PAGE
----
The Millennial Challenge and Impact of Student Debt on Homeownership

The traditional first steps for young adults after graduating college is to find a job and form their own household, well before purchasing a home. However, in a recent 2016 study conducted by the National Association of Realtors (NAR) and American Student Assistance, 42% of student loan borrowers reported delaying moving out of a family member’s home after college, with 24% delaying for at least two years. However, since many young adults use this living situation as a way to pay down debt and save, further increases in student debt loads would likely extend the amount of time individuals live at home, thereby postponing the formation of households. In fact, approximately half of all borrowers in the NAR survey believed that student loan debt inhibited their ability to rent alone.
The strain of student debt impacts the perceptions and beliefs of households regarding their ability to purchase a home. Approximately 71% of non-homeowners in a 2016 study believed that their student loan debt delayed them from buying a home. Non-homeowners with more than $50,000 in student debt were the most likely to feel that their debt delayed them from buying a home, with approximately eight out of ten feeling this way.
The millennial generation is also more likely to suffer from this problem, whereas the Generation X and baby boomer respondents felt their inability to own a home because of student debt was attributed to high debt-to-income ratios. In many ways, educational attainment is becoming an increasingly important step toward achieving the American Dream of owning a home. Education generally increases both job opportunities and income. In fact, the average earnings premium of a college degree, the percentage by which wages of college graduates exceed those of otherwise comparable high school graduates, rose substantially by approximately 25 percentage points for both women and men to 50.8%, reflecting both rising opportunities for those with degrees, and a decline in real average earnings for those without a degree.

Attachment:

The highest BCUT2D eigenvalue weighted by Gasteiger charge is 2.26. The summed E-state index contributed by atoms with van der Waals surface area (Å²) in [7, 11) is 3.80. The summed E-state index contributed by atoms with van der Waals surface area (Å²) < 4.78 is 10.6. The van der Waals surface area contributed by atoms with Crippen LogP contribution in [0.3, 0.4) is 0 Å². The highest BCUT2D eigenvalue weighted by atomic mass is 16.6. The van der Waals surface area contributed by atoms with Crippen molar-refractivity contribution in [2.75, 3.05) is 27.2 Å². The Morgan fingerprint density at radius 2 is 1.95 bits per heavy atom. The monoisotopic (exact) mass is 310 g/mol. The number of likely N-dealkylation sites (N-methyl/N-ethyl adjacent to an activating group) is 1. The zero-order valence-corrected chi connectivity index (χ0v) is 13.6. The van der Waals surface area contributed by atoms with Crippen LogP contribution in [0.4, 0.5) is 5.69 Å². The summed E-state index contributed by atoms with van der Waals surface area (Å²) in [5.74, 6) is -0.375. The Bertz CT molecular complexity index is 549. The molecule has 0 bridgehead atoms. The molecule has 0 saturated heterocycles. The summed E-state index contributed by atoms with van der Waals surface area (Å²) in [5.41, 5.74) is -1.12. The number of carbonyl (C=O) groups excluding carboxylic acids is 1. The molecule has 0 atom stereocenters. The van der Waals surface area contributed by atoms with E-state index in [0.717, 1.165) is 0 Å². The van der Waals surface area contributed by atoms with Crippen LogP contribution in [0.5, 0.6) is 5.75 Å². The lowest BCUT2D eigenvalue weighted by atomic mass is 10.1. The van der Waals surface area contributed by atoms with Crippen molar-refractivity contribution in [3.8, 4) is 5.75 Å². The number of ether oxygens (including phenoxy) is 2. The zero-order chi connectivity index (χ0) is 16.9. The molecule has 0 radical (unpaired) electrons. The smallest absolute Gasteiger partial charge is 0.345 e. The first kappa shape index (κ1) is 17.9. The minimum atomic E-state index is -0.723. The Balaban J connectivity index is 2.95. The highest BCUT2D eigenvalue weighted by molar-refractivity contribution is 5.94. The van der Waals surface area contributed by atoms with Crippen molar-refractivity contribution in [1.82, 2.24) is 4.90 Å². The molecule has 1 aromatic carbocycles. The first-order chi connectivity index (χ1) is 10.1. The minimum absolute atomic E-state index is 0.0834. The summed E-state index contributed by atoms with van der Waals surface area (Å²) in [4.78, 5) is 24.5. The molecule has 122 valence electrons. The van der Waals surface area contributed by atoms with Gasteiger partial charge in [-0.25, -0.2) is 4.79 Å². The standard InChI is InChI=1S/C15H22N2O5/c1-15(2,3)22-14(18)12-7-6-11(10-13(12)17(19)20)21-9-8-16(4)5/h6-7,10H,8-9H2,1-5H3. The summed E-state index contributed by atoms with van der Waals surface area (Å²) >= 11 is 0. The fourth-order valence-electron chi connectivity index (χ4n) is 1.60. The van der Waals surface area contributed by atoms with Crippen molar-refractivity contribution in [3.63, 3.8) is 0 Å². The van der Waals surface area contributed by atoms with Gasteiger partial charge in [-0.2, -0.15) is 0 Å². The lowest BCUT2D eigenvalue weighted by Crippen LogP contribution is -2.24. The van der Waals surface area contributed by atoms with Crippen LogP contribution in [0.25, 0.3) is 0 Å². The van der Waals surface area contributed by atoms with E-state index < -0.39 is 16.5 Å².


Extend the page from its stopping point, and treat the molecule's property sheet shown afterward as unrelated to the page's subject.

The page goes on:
In general, increased earnings potential from additional education makes saving for a down payment, qualifying for a mortgage and affording monthly mortgage payments easier, particularly in an environment of rising home prices and still tight credit standards. In fact, compared with not having a high school diploma, a bachelor’s degree increased homeownership by 17.5 percentage points for young adults.
Although education generally increases future earnings and in turn boosts the future likelihood of buying a home, student loan debt is having young adults opting to live with their parents or remain in shared living situations because of the financial burdens caused by student debt, thereby postponing the formation of additional households.
For all of the potential home buyers, before you give up on your home buying plans talk to your Realtor and Lender, as there are a number of 100% loans available for individuals based on a number of factors including area and income. Additionally, it may be possible for the seller to pay some of your closing costs on your behalf.
The Tobey Team is one of Faulkner County’s leading, knowledgeable and top producers. We are full time agents with the knowledge, dedication, customer focus, and commitment to all aspects of your Real Estate needs. Call us today at 501-358-0023 with your real estate questions.
Data Sources Include National Realtors Association
and American Student Assistance